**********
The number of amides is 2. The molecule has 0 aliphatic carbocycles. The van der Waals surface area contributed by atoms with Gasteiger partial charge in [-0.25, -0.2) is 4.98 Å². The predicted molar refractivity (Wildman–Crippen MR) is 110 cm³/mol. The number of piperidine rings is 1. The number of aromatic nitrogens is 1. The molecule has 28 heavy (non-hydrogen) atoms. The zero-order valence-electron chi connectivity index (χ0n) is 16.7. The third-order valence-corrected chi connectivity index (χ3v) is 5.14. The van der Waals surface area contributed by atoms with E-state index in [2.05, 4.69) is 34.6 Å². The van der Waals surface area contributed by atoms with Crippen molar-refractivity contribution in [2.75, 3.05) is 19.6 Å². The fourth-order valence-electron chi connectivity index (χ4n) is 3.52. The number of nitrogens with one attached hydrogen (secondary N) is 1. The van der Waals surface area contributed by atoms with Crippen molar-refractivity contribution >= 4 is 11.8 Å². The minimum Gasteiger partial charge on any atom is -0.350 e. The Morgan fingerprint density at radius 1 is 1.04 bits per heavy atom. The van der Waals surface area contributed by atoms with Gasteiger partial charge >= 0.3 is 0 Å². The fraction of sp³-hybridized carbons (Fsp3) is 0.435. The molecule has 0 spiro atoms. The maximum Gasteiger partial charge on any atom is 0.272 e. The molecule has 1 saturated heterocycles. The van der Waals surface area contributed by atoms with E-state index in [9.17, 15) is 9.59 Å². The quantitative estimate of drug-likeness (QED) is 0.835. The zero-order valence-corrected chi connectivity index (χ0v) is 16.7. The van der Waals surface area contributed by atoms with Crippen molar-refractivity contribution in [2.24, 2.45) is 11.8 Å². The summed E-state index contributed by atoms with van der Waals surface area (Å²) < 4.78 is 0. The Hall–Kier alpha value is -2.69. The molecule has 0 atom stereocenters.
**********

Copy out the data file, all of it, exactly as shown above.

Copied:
The number of amides is 2. The molecule has 0 aliphatic carbocycles. The van der Waals surface area contributed by atoms with Gasteiger partial charge in [-0.25, -0.2) is 4.98 Å². The predicted molar refractivity (Wildman–Crippen MR) is 110 cm³/mol. The number of piperidine rings is 1. The number of aromatic nitrogens is 1. The molecule has 28 heavy (non-hydrogen) atoms. The zero-order valence-electron chi connectivity index (χ0n) is 16.7. The third-order valence-corrected chi connectivity index (χ3v) is 5.14. The van der Waals surface area contributed by atoms with E-state index in [2.05, 4.69) is 34.6 Å². The van der Waals surface area contributed by atoms with Crippen molar-refractivity contribution in [2.75, 3.05) is 19.6 Å². The fourth-order valence-electron chi connectivity index (χ4n) is 3.52. The number of nitrogens with one attached hydrogen (secondary N) is 1. The van der Waals surface area contributed by atoms with Crippen molar-refractivity contribution >= 4 is 11.8 Å². The minimum Gasteiger partial charge on any atom is -0.350 e. The Morgan fingerprint density at radius 1 is 1.04 bits per heavy atom. The van der Waals surface area contributed by atoms with Gasteiger partial charge >= 0.3 is 0 Å². The fraction of sp³-hybridized carbons (Fsp3) is 0.435. The molecule has 0 spiro atoms. The maximum Gasteiger partial charge on any atom is 0.272 e. The molecule has 1 saturated heterocycles. The van der Waals surface area contributed by atoms with E-state index in [9.17, 15) is 9.59 Å². The quantitative estimate of drug-likeness (QED) is 0.835. The zero-order valence-corrected chi connectivity index (χ0v) is 16.7. The van der Waals surface area contributed by atoms with Crippen molar-refractivity contribution in [2.24, 2.45) is 11.8 Å². The summed E-state index contributed by atoms with van der Waals surface area (Å²) < 4.78 is 0. The Hall–Kier alpha value is -2.69. The molecule has 0 atom stereocenters.